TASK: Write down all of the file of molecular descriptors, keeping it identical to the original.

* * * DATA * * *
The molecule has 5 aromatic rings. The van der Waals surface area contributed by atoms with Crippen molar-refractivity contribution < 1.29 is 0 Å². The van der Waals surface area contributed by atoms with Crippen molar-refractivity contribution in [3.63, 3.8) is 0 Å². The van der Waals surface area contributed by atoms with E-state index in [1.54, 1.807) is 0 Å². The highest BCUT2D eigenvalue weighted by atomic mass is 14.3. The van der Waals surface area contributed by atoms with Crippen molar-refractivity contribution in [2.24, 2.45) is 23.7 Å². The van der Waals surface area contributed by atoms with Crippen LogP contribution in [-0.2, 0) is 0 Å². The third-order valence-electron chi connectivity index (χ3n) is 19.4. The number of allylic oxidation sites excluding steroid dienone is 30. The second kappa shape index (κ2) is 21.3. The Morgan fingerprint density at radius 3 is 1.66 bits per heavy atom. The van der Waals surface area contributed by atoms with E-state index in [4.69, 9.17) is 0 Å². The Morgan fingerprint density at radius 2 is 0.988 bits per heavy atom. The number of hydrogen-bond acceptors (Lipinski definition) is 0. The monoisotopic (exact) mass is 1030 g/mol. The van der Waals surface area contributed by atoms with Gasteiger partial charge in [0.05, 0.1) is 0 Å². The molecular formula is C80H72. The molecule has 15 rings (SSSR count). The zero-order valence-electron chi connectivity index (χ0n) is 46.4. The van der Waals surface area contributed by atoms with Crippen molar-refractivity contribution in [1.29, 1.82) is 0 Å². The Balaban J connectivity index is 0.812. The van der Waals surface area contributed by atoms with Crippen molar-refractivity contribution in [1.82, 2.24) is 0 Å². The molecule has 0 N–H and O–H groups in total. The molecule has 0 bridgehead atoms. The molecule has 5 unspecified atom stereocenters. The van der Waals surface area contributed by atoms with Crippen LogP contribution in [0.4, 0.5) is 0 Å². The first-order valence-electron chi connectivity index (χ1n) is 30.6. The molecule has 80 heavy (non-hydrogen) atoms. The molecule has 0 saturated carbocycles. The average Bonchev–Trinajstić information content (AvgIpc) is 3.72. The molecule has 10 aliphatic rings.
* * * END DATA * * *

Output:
The molecule has 5 aromatic rings. The van der Waals surface area contributed by atoms with Crippen molar-refractivity contribution < 1.29 is 0 Å². The van der Waals surface area contributed by atoms with Crippen molar-refractivity contribution in [3.63, 3.8) is 0 Å². The van der Waals surface area contributed by atoms with E-state index in [1.54, 1.807) is 0 Å². The highest BCUT2D eigenvalue weighted by atomic mass is 14.3. The van der Waals surface area contributed by atoms with Crippen molar-refractivity contribution in [2.24, 2.45) is 23.7 Å². The van der Waals surface area contributed by atoms with Crippen LogP contribution in [-0.2, 0) is 0 Å². The third-order valence-electron chi connectivity index (χ3n) is 19.4. The number of allylic oxidation sites excluding steroid dienone is 30. The second kappa shape index (κ2) is 21.3. The Morgan fingerprint density at radius 3 is 1.66 bits per heavy atom. The van der Waals surface area contributed by atoms with E-state index in [4.69, 9.17) is 0 Å². The Morgan fingerprint density at radius 2 is 0.988 bits per heavy atom. The number of hydrogen-bond acceptors (Lipinski definition) is 0. The monoisotopic (exact) mass is 1030 g/mol. The van der Waals surface area contributed by atoms with Gasteiger partial charge in [0.05, 0.1) is 0 Å². The molecular formula is C80H72. The molecule has 15 rings (SSSR count). The zero-order valence-electron chi connectivity index (χ0n) is 46.4. The van der Waals surface area contributed by atoms with Crippen molar-refractivity contribution in [1.29, 1.82) is 0 Å². The Balaban J connectivity index is 0.812. The van der Waals surface area contributed by atoms with Crippen molar-refractivity contribution in [1.82, 2.24) is 0 Å². The molecule has 0 N–H and O–H groups in total. The molecule has 0 bridgehead atoms. The molecule has 5 unspecified atom stereocenters. The van der Waals surface area contributed by atoms with Crippen LogP contribution in [0.4, 0.5) is 0 Å². The first-order valence-electron chi connectivity index (χ1n) is 30.6. The molecule has 80 heavy (non-hydrogen) atoms. The molecule has 0 saturated carbocycles. The average Bonchev–Trinajstić information content (AvgIpc) is 3.72. The molecule has 10 aliphatic rings.